Scotland’s deposit return scheme to go ahead despite business fears

Scotland’s deposit return scheme will launch this August, the circular economy minister has confirmed, despite some fears from business leaders.  

The scheme is set to come into place on August 16th and will see people paying a 20p deposit when they buy drinks in single-use containers, such as plastic, glass or metal.  

It’s thought the scheme could boost recycling rates and ensure high-quality materials can be sourced through recycling, but critics are concerned about the extra costs this would place on businesses.  

However, Scotland’s circular economy minister Lorna Slater told BBC Radio’s Good Morning Scotland today ‘it is all systems go for Scotland’s deposit return scheme.’  

green bottle lot

She said the Scottish government had given businesses extra time to prepare and recover from the pandemic and had worked to address many of the concerns from businesses of all sizes. This includes reducing costs to producers and settling a VAT issue.  

Slater added: ‘I am aware there is still some outstanding concerns from small producers and importers particularly, which I absolutely take seriously, and we are working through solutions to those as well.’  

Small businesses say they are worried about the costs they could be burdened with when adding a special barcode to items bound for Scotland and higher costs from producers.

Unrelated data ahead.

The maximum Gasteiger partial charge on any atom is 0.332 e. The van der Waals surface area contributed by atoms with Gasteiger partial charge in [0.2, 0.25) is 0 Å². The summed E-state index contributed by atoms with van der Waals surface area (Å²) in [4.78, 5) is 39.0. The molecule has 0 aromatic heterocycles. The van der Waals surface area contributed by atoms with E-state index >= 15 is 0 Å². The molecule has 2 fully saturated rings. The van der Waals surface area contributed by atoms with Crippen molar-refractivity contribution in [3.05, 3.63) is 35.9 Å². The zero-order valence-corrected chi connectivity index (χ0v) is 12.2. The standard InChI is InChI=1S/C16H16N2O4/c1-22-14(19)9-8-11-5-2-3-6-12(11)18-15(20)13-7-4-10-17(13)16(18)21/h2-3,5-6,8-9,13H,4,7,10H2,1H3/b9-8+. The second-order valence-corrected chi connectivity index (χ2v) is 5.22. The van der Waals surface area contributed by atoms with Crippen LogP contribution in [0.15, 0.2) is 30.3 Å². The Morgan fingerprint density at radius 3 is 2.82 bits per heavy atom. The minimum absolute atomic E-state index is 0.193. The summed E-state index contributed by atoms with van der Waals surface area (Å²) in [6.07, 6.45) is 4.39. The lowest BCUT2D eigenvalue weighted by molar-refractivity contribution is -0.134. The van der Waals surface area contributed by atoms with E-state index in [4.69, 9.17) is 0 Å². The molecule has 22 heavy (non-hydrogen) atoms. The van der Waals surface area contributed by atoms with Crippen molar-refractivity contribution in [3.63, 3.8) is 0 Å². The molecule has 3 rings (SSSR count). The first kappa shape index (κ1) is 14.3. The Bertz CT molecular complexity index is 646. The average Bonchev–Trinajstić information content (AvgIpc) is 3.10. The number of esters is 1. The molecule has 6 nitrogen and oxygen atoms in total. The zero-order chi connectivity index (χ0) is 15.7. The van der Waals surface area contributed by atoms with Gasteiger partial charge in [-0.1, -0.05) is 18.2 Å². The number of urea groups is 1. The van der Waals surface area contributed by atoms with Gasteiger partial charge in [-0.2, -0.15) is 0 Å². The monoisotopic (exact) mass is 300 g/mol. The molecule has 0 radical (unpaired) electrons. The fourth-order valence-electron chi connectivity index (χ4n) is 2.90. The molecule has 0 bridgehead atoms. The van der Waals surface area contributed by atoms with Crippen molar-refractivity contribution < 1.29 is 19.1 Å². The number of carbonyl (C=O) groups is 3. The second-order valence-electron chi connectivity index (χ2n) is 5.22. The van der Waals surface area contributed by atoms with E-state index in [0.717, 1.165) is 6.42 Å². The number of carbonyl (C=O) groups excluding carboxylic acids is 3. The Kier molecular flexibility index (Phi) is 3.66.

But supporters say the scheme must start on time to tackle issues with waste and pollution. Kim Pratt, circular economy campaigner at Friends of the Earth Scotland said ‘suggestions that DRS will cost consumers are irresponsible – like existing deposit return schemes in other countries, it will be simple for customers to claim their 20p deposit back from any shop participating in the scheme.’ 

Dr Kat Jones, Director of APRS, which has been running the Have You Got The Bottle? campaign since 2014, added: ‘We have seen the support among the Scottish public for deposit return since the outset of the campaign. This scheme works well in other countries where it has reduced the litter we see in our towns and countryside, cut carbon emissions, and resulted in savings for local authorities. However, the scheme has been delayed twice in response to industry foot dragging.  

‘We are all trying to do our bit to reduce waste, but the onus should be on the large companies creating the issue. Deposit return schemes work to shift responsibility for waste back to the companies creating it and away from the environment and society. We need industry to work with the Scottish Government in order to create a scheme that works for businesses, communities, and the environment.’  

Similar waste deposit return schemes are expected to be launched in England, Wales and Northern Ireland in 2025.  

Photo by Lacey Williams


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